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Thread: Benchmarking The Linux 2.6.24 Through 2.6.29 Kernels

  1. #1
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    Default Benchmarking The Linux 2.6.24 Through 2.6.29 Kernels

    Phoronix: Benchmarking The Linux 2.6.24 Through 2.6.29 Kernels

    With the release yesterday of the Linux 2.6.29 kernel, we have set out to explore how the desktop performance has evolved over the past six major kernel releases. On a few occasions in the past we have provided kernel benchmarks (at one point even benchmarking 12 kernels), but this time around we have included nearly two dozen benchmarks using the Phoronix Test Suite. How has the Linux performance evolved since the release of the Linux 2.6.24 kernel back in early 2008? Well, simply put, the Linux 2.6.29 kernel in a few areas does pack some serious performance boosts.

    http://www.phoronix.com/vr.php?view=13622

  2. #2

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    love the little arrows, much easier to skim through now.

    but i'd still like to see error bars.

    if you do multiple runs with the same kernel there will be some variation. if there is a 1% run to run variation, then a 0.1% kernel to kernel variation is insignificant.

    also would be nice to see boot, and program launch times.

  3. #3
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    Nice article, very interesting. There's just one typo:
    For those unfamiliar with GraphicsMagick, this open-source package was originally derived from GraphicsMagick, but since then it has adopted an incredible number of changes. In the most recent release of GraphicsMagick, it now uses OpenMP to provide multi-threaded image processing.
    I guess you missed an "ImageMagick" in there
    Great to see those kernel improvements with graphical operations. I didn't think the kernel had impact with that..

  4. #4
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    Yes, I wonder what caused that, it's very surprising.

    Maybe a big lock got broken up in the kernel, and ImageMagick is able to utilize a 2nd core now that was previously just always waiting on syscalls from the 1st one?

    That doesn't really seem right.

  5. #5
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    When you see doubling of performance, it would be nice to see some analysis of why those tests improved so much.

    For IO bound tests (like SQLite) was there less IO? Or did IO complete faster?

    For CPU bound tests (like OpenSSL & GraphicsMachine) was CPU utilization higher?

    Seeing improvements of 100% or more is quite unexpected indeed. There either was a significant improvement in the kernel, or a bug in the benchmark routines.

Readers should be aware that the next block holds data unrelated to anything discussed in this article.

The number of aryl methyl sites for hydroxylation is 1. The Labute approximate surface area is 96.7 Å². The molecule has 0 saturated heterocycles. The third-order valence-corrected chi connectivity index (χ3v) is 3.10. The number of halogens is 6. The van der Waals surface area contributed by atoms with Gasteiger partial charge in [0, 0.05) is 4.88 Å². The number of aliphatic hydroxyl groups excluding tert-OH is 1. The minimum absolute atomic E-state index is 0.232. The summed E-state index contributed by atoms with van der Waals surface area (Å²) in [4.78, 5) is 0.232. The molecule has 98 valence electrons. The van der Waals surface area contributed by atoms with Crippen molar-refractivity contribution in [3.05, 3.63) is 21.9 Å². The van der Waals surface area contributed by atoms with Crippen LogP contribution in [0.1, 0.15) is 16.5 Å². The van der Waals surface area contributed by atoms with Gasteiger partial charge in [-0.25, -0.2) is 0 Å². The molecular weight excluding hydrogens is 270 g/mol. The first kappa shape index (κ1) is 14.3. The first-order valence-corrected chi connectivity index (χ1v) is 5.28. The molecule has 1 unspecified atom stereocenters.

6. #6
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    "On a clean Ubuntu 8.10 (x86_64) system we had installed the Linux 2.6.24, Linux 2.6.25, Linux 2.6.26, Linux 2.6.27, Linux 2.6.28, and Linux 2.6.29 kernels"

    I can not verify those results with my system. Of course I do not use Ubuntu 8.10 but something Debian 5.0 based and those results are completely different. I only tested the OpenSSL benchmark, with 2.6.29 and running fglrx 9.2 i got 87.87 and with 2.6.28 i got 87.97, that's a very minor diff. Both tests with live mode from usb storage with E8400 cpu at stock speeds, running in performance mode of speedstep.

  7. #7
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    > For CPU bound tests (like OpenSSL & GraphicsMachine) was CPU
    > utilization higher?

    Ok, I can understand the IO bound tests, maybe SQLLite hit a corner case somewhere triggering very ugly behaviour.

    What I don't understand are the CPU test. Are those really the same binaries? Could it be that those binaries have been compiled with OpenMP support, but <=2.6.28 were single-core kernels?

    - Clemens

  8. #8

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    Quote Originally Posted by Linuxhippy View Post
    What I don't understand are the CPU test. Are those really the same binaries?
    Yep, they are the same exact binaries. No tests were reinstalled or modified between kernels.

  9. #9
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    But why do i see basially no diff between 2.6.28 + 2.6.29? I always have got high results with OpenSSL, but you have got lots of low results, something weird must be going on there.

  10. #10

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    Quote Originally Posted by Kano View Post
    But why do i see basially no diff between 2.6.28 + 2.6.29? I always have got high results with OpenSSL, but you have got lots of low results, something weird must be going on there.
    I don't know, yet. Still running some other tests to see on what hardware the speed differences can be found on.

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